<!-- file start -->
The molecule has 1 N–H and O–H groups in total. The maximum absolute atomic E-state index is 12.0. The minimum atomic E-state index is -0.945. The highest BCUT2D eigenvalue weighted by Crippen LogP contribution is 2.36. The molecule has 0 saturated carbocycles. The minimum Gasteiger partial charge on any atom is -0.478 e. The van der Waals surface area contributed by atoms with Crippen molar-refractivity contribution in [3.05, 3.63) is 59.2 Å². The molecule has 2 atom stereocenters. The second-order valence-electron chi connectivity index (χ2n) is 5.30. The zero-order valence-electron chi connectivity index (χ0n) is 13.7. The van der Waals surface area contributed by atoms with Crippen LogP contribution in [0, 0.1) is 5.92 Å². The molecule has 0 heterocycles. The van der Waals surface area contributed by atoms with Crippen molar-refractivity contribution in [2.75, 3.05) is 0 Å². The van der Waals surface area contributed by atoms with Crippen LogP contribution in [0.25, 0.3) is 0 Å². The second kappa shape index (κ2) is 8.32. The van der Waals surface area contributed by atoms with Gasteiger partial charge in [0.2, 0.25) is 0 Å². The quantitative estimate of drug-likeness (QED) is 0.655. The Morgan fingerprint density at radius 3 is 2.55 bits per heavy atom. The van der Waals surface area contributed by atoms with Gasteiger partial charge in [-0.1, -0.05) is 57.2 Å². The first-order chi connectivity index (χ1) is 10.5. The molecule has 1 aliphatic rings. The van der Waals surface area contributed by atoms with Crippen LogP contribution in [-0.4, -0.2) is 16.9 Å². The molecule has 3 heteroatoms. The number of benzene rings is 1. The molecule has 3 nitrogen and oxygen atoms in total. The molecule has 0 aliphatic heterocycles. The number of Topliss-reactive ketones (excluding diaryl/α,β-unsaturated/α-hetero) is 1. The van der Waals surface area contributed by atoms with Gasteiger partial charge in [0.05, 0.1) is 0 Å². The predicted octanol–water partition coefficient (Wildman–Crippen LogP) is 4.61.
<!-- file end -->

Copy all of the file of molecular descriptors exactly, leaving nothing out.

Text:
The molecule has 1 N–H and O–H groups in total. The maximum absolute atomic E-state index is 12.0. The minimum atomic E-state index is -0.945. The highest BCUT2D eigenvalue weighted by Crippen LogP contribution is 2.36. The molecule has 0 saturated carbocycles. The minimum Gasteiger partial charge on any atom is -0.478 e. The van der Waals surface area contributed by atoms with Crippen molar-refractivity contribution in [3.05, 3.63) is 59.2 Å². The molecule has 2 atom stereocenters. The second-order valence-electron chi connectivity index (χ2n) is 5.30. The zero-order valence-electron chi connectivity index (χ0n) is 13.7. The van der Waals surface area contributed by atoms with Crippen LogP contribution in [0, 0.1) is 5.92 Å². The molecule has 0 heterocycles. The van der Waals surface area contributed by atoms with Crippen molar-refractivity contribution in [2.75, 3.05) is 0 Å². The van der Waals surface area contributed by atoms with Crippen LogP contribution in [0.25, 0.3) is 0 Å². The second kappa shape index (κ2) is 8.32. The van der Waals surface area contributed by atoms with Gasteiger partial charge in [0.2, 0.25) is 0 Å². The quantitative estimate of drug-likeness (QED) is 0.655. The Morgan fingerprint density at radius 3 is 2.55 bits per heavy atom. The van der Waals surface area contributed by atoms with Gasteiger partial charge in [-0.1, -0.05) is 57.2 Å². The first-order chi connectivity index (χ1) is 10.5. The molecule has 1 aliphatic rings. The van der Waals surface area contributed by atoms with Crippen LogP contribution in [-0.4, -0.2) is 16.9 Å². The molecule has 3 heteroatoms. The number of benzene rings is 1. The molecule has 3 nitrogen and oxygen atoms in total. The molecule has 0 aliphatic heterocycles. The number of Topliss-reactive ketones (excluding diaryl/α,β-unsaturated/α-hetero) is 1. The van der Waals surface area contributed by atoms with Gasteiger partial charge in [0.05, 0.1) is 0 Å². The predicted octanol–water partition coefficient (Wildman–Crippen LogP) is 4.61.